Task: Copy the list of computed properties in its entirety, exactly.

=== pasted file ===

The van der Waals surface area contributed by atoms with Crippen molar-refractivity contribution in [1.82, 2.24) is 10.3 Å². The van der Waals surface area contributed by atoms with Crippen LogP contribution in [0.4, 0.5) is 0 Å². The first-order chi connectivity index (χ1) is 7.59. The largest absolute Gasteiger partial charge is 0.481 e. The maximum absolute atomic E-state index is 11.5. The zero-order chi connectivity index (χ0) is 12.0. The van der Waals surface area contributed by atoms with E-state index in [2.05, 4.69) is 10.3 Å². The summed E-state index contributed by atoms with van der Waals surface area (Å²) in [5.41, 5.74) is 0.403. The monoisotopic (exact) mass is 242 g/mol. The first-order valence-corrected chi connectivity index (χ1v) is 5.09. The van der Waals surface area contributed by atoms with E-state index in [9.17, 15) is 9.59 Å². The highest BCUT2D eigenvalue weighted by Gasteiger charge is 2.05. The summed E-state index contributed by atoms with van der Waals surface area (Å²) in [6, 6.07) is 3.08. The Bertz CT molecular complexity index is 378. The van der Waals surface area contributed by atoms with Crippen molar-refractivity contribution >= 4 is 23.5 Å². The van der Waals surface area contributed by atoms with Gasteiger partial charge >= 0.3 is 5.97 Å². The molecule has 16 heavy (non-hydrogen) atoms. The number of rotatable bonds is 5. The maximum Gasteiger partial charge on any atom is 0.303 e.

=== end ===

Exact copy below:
The van der Waals surface area contributed by atoms with Crippen molar-refractivity contribution in [1.82, 2.24) is 10.3 Å². The van der Waals surface area contributed by atoms with Crippen LogP contribution in [0.4, 0.5) is 0 Å². The first-order chi connectivity index (χ1) is 7.59. The largest absolute Gasteiger partial charge is 0.481 e. The maximum absolute atomic E-state index is 11.5. The zero-order chi connectivity index (χ0) is 12.0. The van der Waals surface area contributed by atoms with E-state index in [2.05, 4.69) is 10.3 Å². The summed E-state index contributed by atoms with van der Waals surface area (Å²) in [5.41, 5.74) is 0.403. The monoisotopic (exact) mass is 242 g/mol. The first-order valence-corrected chi connectivity index (χ1v) is 5.09. The van der Waals surface area contributed by atoms with E-state index in [9.17, 15) is 9.59 Å². The highest BCUT2D eigenvalue weighted by Gasteiger charge is 2.05. The summed E-state index contributed by atoms with van der Waals surface area (Å²) in [6, 6.07) is 3.08. The Bertz CT molecular complexity index is 378. The van der Waals surface area contributed by atoms with Crippen molar-refractivity contribution >= 4 is 23.5 Å². The van der Waals surface area contributed by atoms with Gasteiger partial charge >= 0.3 is 5.97 Å². The molecule has 16 heavy (non-hydrogen) atoms. The number of rotatable bonds is 5. The maximum Gasteiger partial charge on any atom is 0.303 e.